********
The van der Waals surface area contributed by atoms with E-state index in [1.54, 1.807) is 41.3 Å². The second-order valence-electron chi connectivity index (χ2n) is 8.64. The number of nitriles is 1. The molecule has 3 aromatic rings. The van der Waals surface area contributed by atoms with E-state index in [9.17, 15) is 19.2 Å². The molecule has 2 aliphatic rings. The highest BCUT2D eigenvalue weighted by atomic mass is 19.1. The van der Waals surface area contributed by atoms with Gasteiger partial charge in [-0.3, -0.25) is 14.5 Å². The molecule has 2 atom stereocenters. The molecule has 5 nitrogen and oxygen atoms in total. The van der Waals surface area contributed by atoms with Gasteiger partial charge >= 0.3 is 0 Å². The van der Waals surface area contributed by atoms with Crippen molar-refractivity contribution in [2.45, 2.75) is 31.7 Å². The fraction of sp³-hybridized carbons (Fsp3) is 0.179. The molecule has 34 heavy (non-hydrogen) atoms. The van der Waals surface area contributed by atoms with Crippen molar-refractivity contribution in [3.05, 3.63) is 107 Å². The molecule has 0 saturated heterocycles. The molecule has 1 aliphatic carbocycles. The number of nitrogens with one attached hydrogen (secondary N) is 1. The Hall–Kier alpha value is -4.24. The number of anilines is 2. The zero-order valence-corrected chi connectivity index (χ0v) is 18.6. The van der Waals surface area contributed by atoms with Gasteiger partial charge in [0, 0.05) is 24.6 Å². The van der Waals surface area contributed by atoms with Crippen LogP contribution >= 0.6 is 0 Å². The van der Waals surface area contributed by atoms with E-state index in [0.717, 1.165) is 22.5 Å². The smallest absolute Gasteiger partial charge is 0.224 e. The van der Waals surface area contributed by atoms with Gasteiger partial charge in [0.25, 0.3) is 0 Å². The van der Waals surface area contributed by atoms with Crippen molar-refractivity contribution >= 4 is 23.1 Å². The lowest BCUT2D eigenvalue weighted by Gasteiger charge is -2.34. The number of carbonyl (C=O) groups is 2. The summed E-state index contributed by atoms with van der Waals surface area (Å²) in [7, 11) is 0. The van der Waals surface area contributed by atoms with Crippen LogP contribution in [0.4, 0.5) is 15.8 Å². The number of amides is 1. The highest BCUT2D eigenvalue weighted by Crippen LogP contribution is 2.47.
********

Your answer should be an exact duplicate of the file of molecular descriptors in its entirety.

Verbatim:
The van der Waals surface area contributed by atoms with E-state index in [1.54, 1.807) is 41.3 Å². The second-order valence-electron chi connectivity index (χ2n) is 8.64. The number of nitriles is 1. The molecule has 3 aromatic rings. The van der Waals surface area contributed by atoms with E-state index in [9.17, 15) is 19.2 Å². The molecule has 2 aliphatic rings. The highest BCUT2D eigenvalue weighted by atomic mass is 19.1. The van der Waals surface area contributed by atoms with Gasteiger partial charge in [-0.3, -0.25) is 14.5 Å². The molecule has 2 atom stereocenters. The molecule has 5 nitrogen and oxygen atoms in total. The van der Waals surface area contributed by atoms with Gasteiger partial charge >= 0.3 is 0 Å². The van der Waals surface area contributed by atoms with Crippen molar-refractivity contribution in [2.45, 2.75) is 31.7 Å². The fraction of sp³-hybridized carbons (Fsp3) is 0.179. The molecule has 34 heavy (non-hydrogen) atoms. The van der Waals surface area contributed by atoms with Crippen molar-refractivity contribution in [3.05, 3.63) is 107 Å². The molecule has 0 saturated heterocycles. The molecule has 1 aliphatic carbocycles. The number of nitrogens with one attached hydrogen (secondary N) is 1. The Hall–Kier alpha value is -4.24. The number of anilines is 2. The zero-order valence-corrected chi connectivity index (χ0v) is 18.6. The van der Waals surface area contributed by atoms with Gasteiger partial charge in [0, 0.05) is 24.6 Å². The van der Waals surface area contributed by atoms with Crippen LogP contribution >= 0.6 is 0 Å². The van der Waals surface area contributed by atoms with E-state index in [0.717, 1.165) is 22.5 Å². The smallest absolute Gasteiger partial charge is 0.224 e. The van der Waals surface area contributed by atoms with Gasteiger partial charge in [0.25, 0.3) is 0 Å². The van der Waals surface area contributed by atoms with Crippen molar-refractivity contribution >= 4 is 23.1 Å². The lowest BCUT2D eigenvalue weighted by Gasteiger charge is -2.34. The number of carbonyl (C=O) groups is 2. The summed E-state index contributed by atoms with van der Waals surface area (Å²) in [7, 11) is 0. The van der Waals surface area contributed by atoms with Crippen LogP contribution in [0.4, 0.5) is 15.8 Å². The number of amides is 1. The highest BCUT2D eigenvalue weighted by Crippen LogP contribution is 2.47.